Parents Please read


Dear Parents,
I am writing to ask for your help with an increasing issue that has presented itself recently.
Athletics is a great opportunity to teach our kids competitiveness, work ethic, humility, and sportsmanship among many other qualities. I use the words “teach our kids” because the responsibility is a shared one between school, coaches and parents. Education based athletic programs are invaluable to the development and maturation process of a young student-athlete.
In the past few weeks, there has been an escalating number of sportsmanship ejections and warnings at our basketball games. In fact, each time there is an event, there is a UIL report generated requiring several hours of paperwork and investigation required to clear it. In my twenty-three years of coaching, twelve as an athletic director, I have had to investigate six incidents. Three of which have occurred this basketball season and two in the last week.
I am asking for your help in fixing this issue. I understand that there are going to be questionable calls. If your son or daughter is playing in a 3A sub-varsity game, there will be times that we will have officials that are learning their trade just like your son or daughter is learning the game. The best help we can give is to focus on encouraging our kids and our team. In the end, the only thing we can control is our own attitude and effort.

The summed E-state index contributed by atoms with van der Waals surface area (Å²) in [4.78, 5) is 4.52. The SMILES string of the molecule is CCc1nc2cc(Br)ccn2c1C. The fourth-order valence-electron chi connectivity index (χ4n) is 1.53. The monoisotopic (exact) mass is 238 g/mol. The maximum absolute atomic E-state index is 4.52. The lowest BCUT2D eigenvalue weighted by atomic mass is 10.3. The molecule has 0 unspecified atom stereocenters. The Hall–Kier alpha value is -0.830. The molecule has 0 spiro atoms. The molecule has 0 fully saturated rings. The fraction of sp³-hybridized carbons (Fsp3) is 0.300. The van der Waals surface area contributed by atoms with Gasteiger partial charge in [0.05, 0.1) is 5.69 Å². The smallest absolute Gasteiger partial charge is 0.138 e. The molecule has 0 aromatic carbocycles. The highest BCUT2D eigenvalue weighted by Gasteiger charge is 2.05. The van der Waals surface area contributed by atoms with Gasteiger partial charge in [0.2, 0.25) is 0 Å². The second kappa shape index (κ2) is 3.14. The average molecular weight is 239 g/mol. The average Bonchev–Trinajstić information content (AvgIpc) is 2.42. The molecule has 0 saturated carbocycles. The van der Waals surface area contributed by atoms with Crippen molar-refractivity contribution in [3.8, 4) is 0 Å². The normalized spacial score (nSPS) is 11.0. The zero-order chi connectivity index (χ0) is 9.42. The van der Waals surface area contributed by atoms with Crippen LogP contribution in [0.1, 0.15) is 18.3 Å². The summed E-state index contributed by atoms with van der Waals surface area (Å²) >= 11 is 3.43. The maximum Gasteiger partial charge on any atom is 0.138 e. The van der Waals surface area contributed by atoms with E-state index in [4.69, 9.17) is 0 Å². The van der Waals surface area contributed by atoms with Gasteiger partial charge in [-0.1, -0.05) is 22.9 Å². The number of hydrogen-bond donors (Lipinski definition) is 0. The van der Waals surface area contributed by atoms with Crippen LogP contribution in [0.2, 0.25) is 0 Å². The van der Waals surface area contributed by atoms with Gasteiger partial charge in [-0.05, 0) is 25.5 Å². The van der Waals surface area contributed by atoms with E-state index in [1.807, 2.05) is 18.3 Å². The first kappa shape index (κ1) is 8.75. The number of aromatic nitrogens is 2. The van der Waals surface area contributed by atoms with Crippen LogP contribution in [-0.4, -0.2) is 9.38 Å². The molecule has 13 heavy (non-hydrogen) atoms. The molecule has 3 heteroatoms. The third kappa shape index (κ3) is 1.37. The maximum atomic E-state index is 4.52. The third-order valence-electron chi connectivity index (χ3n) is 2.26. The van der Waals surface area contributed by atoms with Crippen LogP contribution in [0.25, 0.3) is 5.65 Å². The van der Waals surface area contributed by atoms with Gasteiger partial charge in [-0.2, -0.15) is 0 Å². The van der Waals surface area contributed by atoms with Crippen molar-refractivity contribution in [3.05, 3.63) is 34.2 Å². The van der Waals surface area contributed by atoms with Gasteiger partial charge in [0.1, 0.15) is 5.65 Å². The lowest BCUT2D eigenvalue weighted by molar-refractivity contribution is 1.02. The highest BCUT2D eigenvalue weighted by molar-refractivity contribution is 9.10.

I once saw a young boy sitting on the side of the court “somewhat” watching his older brother play. An errant ball hit the young man in the face. The ball shocked the kid. The kid sat stunned for about 10 seconds without crying, until the people around him kept asking if he was hurt. On cue, the kid began crying and eventually left the gym to get calm down.
My point is as parents/coaches, we all know and understand that kids will live up to our expectations. We all want our kids to be compassionate and competitive. Further, we can all agree that things will not always be fair. In fact, how our son or daughter learns to react to adversity will have the largest effect on the quality of their lives. Mentoring, modeling, and encouraging our kids to be mentally and emotionally tough is a pillar goal of our athletic program.
We need your help. The next time our team and our kids face adversity, before we REACT, think about how we would want our kids to ACT, not only today as players, but later as mothers, fathers, and fans in the stands.
Tonight our men’s basketball team looks to join our women’s team as district champions. Cheer them on. Be proud of Marion. Be proud of 36 or 38 of playoff teams and the 20 district championships in the last six years. Be proud, but more importantly BE PART OF the CHARACTER, CLASS, AND TOTAL EFFORT that is MARION.

Best of luck tonight to our teams.

Coach Salmon

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